Every April the biometrics industry descends on Las Vegas for ISC West, the biggest converged security trade show in the United States, and for good reason: the long running conference sets the tone for the rest of the year in identity management, access control, time/attendance and emerging enterprise solutions. Next week, FindBiometrics will be reporting live from ISC West with audio interviews, breaking news and social media coverage.
ISC West is massive, so to best prepare for the show, FindBiometrics Managing Editor Peter Counter spoke to Will Wise, Group Vice President, Security Events Portfolio, Reed Exhibitions – the company behind ISC West. In the following in-depth interview, Wise weighs-in on evolving security industry trends, the importance of education when it comes to biometrics, tips for first-time attendees, and what to expect from some of the world’s biggest biometrics players who are exhibiting and speaking in Vegas next week.
ISC West runs April 9-12, and the conversations started there will continue in “Enterprise Biometrics in the Era of the Data Breach” – the next FindBiometrics webinar in which Wise will be speaking as an expert panelist.
Read our full interview with Will Wise, Group Vice President, Security Events Portfolio, Reed Exhibitions:
Peter Counter, Managing Editor, FindBiometrics: Thanks again for taking the time to talk to me today. ISC West is always a major highlight of the year in both biometrics and the security as a whole, and has a reputation for showcasing the main industry trends that dominate the discourse for the remainder of the year. What’s new with ISC West in 2019?
Will Wise, Group Vice President, Security Events Portfolio, Reed Exhibitions (ISC West): Yes, it’s interesting, as you said being in the first part of the year, it definitely sets the tone, and I think the attitude, and then some of the main topics for the rest of the year and beyond for the industry. Which is exciting, but also a big responsibility for us to make sure we are analyzing the market trends, and really not just from the last event we had in New York and last year in Las Vegas, but throughout the year having an ear to the ground.
We do focus a lot on what we can bring that’s new to the event, from both the conference session side of things, as well as, with our account manager team, making sure there’s always a very robust amount of new exhibitors and solutions on the expo floor.
One thing I am really proud of, like you mentioned, our educational program is a big priority at ISC, and how we partner with SIA – the Security Industry Association, it’s called the SIA Education at ISC West. We once again, have almost 90 sessions as part of that conference programming that runs from Tuesday through Thursday during the event. So that’s April 9th through 11th for the conference program. And I have to say I’m impressed with our conference team here on ISC and with SIA because I think there is about 100 new speakers this year, which is quite a feat to recruit and assess that many new speakers.
Some of the new sessions that I think will be quite interesting when it comes to overall security and certainly biometric systems and assets with the cybersecurity question, making sure the products are fully cyber protected and built in. We’ve got a great new speaker, Johna Till Johnson from Nemertes Research. She’s doing a session on cybersecurity metrics and how organizations can have a roadmap for cybersecurity best practices. So that’s one example. Another that comes to mind is an Internet of Things devices protection for enterprise network session from a head of security from George Washington University. And there’s many, many more, but just a lot of great new speakers, which is going to be great.
And then once again on the expo floor, I think we are going to end up with about 170 new companies, new exhibitors, which is terrific. Certainly, in this conversation I’ll point out two or three that are new exhibitors in the biometrics field. So, a lot of new content both from the education side and on the exhibit floor for sure.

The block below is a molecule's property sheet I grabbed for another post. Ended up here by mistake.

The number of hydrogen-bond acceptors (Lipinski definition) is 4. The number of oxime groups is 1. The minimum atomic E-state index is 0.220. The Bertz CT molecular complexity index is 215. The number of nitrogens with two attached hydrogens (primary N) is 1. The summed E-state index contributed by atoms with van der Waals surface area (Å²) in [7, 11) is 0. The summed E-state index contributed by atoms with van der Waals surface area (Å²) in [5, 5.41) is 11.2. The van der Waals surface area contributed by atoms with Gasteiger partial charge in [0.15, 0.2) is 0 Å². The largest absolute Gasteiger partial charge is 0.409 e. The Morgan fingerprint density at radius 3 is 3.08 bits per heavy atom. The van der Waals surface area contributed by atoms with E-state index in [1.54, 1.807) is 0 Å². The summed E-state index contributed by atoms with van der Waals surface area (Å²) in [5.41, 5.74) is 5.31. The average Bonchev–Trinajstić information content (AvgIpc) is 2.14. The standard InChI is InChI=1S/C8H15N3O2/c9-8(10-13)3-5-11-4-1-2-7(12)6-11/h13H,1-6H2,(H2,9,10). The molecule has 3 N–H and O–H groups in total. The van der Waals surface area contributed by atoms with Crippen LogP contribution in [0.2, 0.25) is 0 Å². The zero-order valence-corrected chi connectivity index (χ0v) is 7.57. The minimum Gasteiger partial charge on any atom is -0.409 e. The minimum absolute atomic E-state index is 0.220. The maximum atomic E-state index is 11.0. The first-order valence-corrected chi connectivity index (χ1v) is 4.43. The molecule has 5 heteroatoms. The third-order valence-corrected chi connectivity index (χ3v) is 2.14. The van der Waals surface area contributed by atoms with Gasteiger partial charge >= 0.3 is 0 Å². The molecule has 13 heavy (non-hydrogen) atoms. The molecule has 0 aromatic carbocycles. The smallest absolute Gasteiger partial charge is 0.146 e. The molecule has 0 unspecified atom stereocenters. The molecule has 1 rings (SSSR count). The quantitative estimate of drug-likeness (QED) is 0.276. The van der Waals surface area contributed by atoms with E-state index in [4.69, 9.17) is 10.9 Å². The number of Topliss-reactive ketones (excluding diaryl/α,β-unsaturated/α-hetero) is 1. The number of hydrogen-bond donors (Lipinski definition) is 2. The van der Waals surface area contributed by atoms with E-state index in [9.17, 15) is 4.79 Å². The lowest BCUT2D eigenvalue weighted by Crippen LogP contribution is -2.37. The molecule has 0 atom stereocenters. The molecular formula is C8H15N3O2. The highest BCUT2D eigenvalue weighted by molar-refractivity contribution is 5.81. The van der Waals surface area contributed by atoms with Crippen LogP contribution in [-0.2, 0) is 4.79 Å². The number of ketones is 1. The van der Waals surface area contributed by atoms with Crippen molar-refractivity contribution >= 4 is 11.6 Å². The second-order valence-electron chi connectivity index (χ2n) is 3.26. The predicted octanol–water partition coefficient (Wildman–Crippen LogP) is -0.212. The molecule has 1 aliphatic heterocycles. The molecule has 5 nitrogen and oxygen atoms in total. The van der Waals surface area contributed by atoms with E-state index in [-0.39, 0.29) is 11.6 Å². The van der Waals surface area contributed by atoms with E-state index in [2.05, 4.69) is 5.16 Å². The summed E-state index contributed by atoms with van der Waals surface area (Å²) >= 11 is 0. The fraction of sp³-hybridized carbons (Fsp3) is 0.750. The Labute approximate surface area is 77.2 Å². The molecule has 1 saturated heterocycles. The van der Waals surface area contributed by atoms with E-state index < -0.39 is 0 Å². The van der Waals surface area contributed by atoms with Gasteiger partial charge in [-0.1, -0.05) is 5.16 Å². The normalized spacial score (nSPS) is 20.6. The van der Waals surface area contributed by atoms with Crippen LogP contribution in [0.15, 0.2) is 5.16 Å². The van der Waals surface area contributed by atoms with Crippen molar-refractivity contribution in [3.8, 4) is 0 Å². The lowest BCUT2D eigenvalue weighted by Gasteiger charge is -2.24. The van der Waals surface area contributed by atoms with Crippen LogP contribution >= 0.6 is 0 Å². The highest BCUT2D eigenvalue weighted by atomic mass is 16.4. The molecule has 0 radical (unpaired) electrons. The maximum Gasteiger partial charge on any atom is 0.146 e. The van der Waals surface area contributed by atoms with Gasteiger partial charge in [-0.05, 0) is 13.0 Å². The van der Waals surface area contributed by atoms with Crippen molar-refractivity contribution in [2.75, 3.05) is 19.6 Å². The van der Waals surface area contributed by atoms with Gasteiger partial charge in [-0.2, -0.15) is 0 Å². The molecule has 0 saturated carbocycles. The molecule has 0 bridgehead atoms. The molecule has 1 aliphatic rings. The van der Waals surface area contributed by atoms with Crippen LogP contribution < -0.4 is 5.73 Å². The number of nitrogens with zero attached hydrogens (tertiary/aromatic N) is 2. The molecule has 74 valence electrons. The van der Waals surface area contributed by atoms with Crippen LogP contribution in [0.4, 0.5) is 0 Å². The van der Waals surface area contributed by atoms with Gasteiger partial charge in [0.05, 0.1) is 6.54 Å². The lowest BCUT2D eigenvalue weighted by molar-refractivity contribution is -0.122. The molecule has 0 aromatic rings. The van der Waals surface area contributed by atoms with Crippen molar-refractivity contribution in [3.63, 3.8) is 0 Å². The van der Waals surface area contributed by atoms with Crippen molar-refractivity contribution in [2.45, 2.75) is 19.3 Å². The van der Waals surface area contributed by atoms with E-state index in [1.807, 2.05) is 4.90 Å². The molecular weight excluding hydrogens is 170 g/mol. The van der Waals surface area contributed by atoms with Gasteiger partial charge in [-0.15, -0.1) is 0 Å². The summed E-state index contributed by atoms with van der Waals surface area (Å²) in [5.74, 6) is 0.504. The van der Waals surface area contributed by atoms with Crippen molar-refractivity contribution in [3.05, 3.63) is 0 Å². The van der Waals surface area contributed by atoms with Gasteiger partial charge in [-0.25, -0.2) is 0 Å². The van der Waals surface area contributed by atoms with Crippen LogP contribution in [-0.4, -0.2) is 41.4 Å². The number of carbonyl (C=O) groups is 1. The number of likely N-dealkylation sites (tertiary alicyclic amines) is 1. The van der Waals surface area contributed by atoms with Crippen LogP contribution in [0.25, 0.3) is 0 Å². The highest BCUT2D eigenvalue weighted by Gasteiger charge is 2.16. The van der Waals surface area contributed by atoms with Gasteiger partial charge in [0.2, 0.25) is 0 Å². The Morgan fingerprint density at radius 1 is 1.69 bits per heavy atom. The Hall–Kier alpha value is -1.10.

FindBiometrics: Fantastic. Sticking to the topic of SIA Education at ISC West, in our annual Year in Review survey, we are constantly seeing a grow in demand year over year for industry education, and that’s why we’re always so pleased to see that ISC West hosts those educational events, and those educational talks. What makes this conference so ideal as an educational space for the industry?
ISC West: In terms of what makes it valuable, I think one key thing is that, Reed Exhibitions and ISC – we are a vendor-neutral entity in the industry. We’re going to bring up all view points, all topics; it doesn’t matter what a vendor’s view might be, or a certain platform, we really want to get it all out there in the open. I have been really impressed since I joined ISC as Group VP two years ago that SIA are really making sure they’re advancing all of the topics and initiatives and points in the industry. They’re not just sitting on the traditional technologies and saying ‘Oh, that’s fine, we’ve got 900 manufacturers’ as numbers, but really are making sure there’s innovation going on and that the next generation of products being developed are going to be rock solid. So, the education has really evolved nicely the last couple of years to address certainly, the side from manufacturers who are building the next great products, but then also very much the excellent content for the mix of the end users and the integrators. Bringing all of those communities together is a really valuable piece of it.
I also would say, I’m impressed on how our content mix certainly dives deep into the technology considerations but has a lot of content about organizational readiness and the teams that need to collaborate together and the talent building and work force development. So, all of those areas.
I also want to mention we, ISC and SIA, have a big focus on diversity for the industry. One of our sessions we are doing for the first time at ISC is a ‘Women in Security’ breakfast and seminar on the Friday morning. We’ve got Juliette Kayyem who is a nationally known DHS expert and often contributor on CNN as a headline speaker. So, a lot of good content from that perspective of all view points.
FindBiometrics: Absolutely. That’s one thing that I’ve always really appreciated about ISC West is that it’s a way for the industry to meet integrators and users, but it’s also a way for people all across that broad spectrum to meet each other. There are a lot of extra curricular events that are managed, like the runs, that are really great ways to meet everybody.